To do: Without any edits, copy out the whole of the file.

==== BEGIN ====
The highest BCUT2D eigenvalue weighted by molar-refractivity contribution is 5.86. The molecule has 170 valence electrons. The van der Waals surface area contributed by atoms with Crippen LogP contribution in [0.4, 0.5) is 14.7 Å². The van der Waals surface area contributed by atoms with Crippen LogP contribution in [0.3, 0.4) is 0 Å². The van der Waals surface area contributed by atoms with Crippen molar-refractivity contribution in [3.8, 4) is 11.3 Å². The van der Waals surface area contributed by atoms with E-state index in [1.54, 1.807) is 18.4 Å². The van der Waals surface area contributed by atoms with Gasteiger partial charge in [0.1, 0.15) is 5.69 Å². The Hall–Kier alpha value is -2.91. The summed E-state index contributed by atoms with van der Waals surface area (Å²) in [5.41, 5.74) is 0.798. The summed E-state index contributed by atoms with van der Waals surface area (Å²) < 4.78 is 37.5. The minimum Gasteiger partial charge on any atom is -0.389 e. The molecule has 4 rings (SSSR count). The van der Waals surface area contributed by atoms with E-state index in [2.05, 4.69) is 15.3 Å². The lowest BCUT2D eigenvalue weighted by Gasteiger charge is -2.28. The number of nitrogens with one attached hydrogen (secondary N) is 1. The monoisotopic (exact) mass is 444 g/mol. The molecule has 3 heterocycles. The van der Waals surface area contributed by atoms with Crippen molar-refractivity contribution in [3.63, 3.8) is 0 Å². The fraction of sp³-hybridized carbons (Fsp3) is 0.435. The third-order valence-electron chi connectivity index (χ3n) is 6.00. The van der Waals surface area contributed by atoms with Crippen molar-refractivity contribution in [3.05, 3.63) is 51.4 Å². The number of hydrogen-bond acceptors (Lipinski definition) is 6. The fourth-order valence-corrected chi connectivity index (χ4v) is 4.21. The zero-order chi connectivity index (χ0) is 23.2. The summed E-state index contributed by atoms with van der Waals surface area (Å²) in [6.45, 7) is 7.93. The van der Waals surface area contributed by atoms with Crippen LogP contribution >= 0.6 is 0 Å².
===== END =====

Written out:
The highest BCUT2D eigenvalue weighted by molar-refractivity contribution is 5.86. The molecule has 170 valence electrons. The van der Waals surface area contributed by atoms with Crippen LogP contribution in [0.4, 0.5) is 14.7 Å². The van der Waals surface area contributed by atoms with Crippen LogP contribution in [0.3, 0.4) is 0 Å². The van der Waals surface area contributed by atoms with Crippen molar-refractivity contribution in [3.8, 4) is 11.3 Å². The van der Waals surface area contributed by atoms with E-state index in [1.54, 1.807) is 18.4 Å². The van der Waals surface area contributed by atoms with Gasteiger partial charge in [0.1, 0.15) is 5.69 Å². The Hall–Kier alpha value is -2.91. The summed E-state index contributed by atoms with van der Waals surface area (Å²) in [5.41, 5.74) is 0.798. The summed E-state index contributed by atoms with van der Waals surface area (Å²) < 4.78 is 37.5. The minimum Gasteiger partial charge on any atom is -0.389 e. The molecule has 4 rings (SSSR count). The van der Waals surface area contributed by atoms with E-state index in [2.05, 4.69) is 15.3 Å². The lowest BCUT2D eigenvalue weighted by Gasteiger charge is -2.28. The number of nitrogens with one attached hydrogen (secondary N) is 1. The monoisotopic (exact) mass is 444 g/mol. The molecule has 3 heterocycles. The van der Waals surface area contributed by atoms with Crippen molar-refractivity contribution in [3.63, 3.8) is 0 Å². The fraction of sp³-hybridized carbons (Fsp3) is 0.435. The third-order valence-electron chi connectivity index (χ3n) is 6.00. The van der Waals surface area contributed by atoms with Crippen molar-refractivity contribution in [3.05, 3.63) is 51.4 Å². The number of hydrogen-bond acceptors (Lipinski definition) is 6. The fourth-order valence-corrected chi connectivity index (χ4v) is 4.21. The zero-order chi connectivity index (χ0) is 23.2. The summed E-state index contributed by atoms with van der Waals surface area (Å²) in [6.45, 7) is 7.93. The van der Waals surface area contributed by atoms with Crippen LogP contribution >= 0.6 is 0 Å².